Dust Mite Allergies: What You Need to Know
If you are allergic to dust mites, it can be very difficult to avoid exposure, no matter how clean your house may be. In fact, your symptoms may worsen while you clean or immediately thereafter, as dust mites become unsettled and float in the air where they can be easily inhaled. They are also a leading cause of asthma in children and adults.
What are Dust Mites?
Dust mites are tiny, microscopic living organisms that live in your home. While it sounds disgusting, they feed on organic materials, including flakes of human skin. Mites can flourish in your home, especially if the indoor air is humid and the temperature is kept at or above 70 degrees. Dust mites will die if the humidity level goes below 40 percent. Because of this, they are not as common in drier climates.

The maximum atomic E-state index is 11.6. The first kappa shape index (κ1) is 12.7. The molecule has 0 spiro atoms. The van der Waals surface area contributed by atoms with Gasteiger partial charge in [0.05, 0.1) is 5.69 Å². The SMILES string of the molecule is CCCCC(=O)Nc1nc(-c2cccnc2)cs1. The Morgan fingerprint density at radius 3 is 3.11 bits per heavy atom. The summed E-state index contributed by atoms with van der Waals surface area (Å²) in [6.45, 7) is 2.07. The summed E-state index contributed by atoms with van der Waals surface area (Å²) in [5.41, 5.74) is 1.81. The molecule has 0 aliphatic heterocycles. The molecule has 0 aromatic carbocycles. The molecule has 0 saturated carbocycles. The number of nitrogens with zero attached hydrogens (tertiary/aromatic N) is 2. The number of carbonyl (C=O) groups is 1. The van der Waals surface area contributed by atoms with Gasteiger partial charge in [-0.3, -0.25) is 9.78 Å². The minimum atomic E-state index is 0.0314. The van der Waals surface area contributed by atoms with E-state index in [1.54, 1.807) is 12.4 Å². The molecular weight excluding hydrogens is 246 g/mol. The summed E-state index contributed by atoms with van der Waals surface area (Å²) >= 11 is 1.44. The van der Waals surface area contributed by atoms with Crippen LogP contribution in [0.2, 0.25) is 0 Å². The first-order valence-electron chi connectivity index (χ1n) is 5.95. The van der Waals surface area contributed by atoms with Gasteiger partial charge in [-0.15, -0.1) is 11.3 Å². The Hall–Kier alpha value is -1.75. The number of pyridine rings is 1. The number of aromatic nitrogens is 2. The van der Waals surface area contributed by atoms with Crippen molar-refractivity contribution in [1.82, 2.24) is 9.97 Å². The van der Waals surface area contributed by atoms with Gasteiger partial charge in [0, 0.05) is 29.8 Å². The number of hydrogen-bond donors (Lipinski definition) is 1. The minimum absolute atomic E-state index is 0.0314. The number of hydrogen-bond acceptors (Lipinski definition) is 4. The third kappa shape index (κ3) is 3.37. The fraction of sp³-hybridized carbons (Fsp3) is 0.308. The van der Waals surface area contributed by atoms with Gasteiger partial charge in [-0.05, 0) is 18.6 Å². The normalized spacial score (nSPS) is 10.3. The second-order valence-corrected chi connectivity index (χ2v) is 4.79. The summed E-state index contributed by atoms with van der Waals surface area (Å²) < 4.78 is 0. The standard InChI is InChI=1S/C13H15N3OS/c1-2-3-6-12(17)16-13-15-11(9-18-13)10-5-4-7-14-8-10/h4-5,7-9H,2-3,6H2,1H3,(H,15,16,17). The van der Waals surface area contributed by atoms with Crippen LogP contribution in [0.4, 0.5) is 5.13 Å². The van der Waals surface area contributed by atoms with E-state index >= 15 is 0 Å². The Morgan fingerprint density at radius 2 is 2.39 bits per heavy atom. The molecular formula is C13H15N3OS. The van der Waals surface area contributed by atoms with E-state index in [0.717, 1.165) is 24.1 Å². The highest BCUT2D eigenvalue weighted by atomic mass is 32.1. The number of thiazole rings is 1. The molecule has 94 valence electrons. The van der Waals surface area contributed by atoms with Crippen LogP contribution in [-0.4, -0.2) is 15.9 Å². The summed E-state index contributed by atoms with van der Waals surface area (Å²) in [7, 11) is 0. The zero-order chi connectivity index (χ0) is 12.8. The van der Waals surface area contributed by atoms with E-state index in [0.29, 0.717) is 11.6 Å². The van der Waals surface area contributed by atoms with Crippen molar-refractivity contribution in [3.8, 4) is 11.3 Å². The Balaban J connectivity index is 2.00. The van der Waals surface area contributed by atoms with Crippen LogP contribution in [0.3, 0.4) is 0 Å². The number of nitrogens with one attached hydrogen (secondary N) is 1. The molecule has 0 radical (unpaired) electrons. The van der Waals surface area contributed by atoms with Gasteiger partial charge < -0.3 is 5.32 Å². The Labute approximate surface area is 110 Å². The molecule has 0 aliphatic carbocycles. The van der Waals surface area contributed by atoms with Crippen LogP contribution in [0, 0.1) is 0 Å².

The waste that dust mites produce is extremely tiny. The particles are made and often settle in your:
• Upholstered furniture
Having these mites in your home does not mean that your home is dirty. Normal cleaning doesn’t readily remove the mites and their waste. Vigorously cleaning your home can actually make allergy symptoms flare.
Steps You Can Take
If you or a family member suffers from a dust mite allergy, there are steps you can take to lessen your exposure:
• Replace wall-to-wall carpeting with smooth, cleanable flooring, especially in bedrooms
• Encase your mattresses and pillows in mite-proof cases
• Wash bed linens in hot water regularly
• Wear a N95 filter mask when vacuuming, dusting or sweeping
• Run a dehumidifier if the humidity in your home is normally above 50 percent
Dust mite allergy can often be treated with over the counter (OTC) nasal steroid sprays with the addition of OTC antihistamines as needed. Sometimes these remedies may not be the best way to achieve long-term relief from your allergy symptoms. View our Allergy Assessment tool to determine if you should seek medical help from an allergist at Dakota Allergy & Asthma.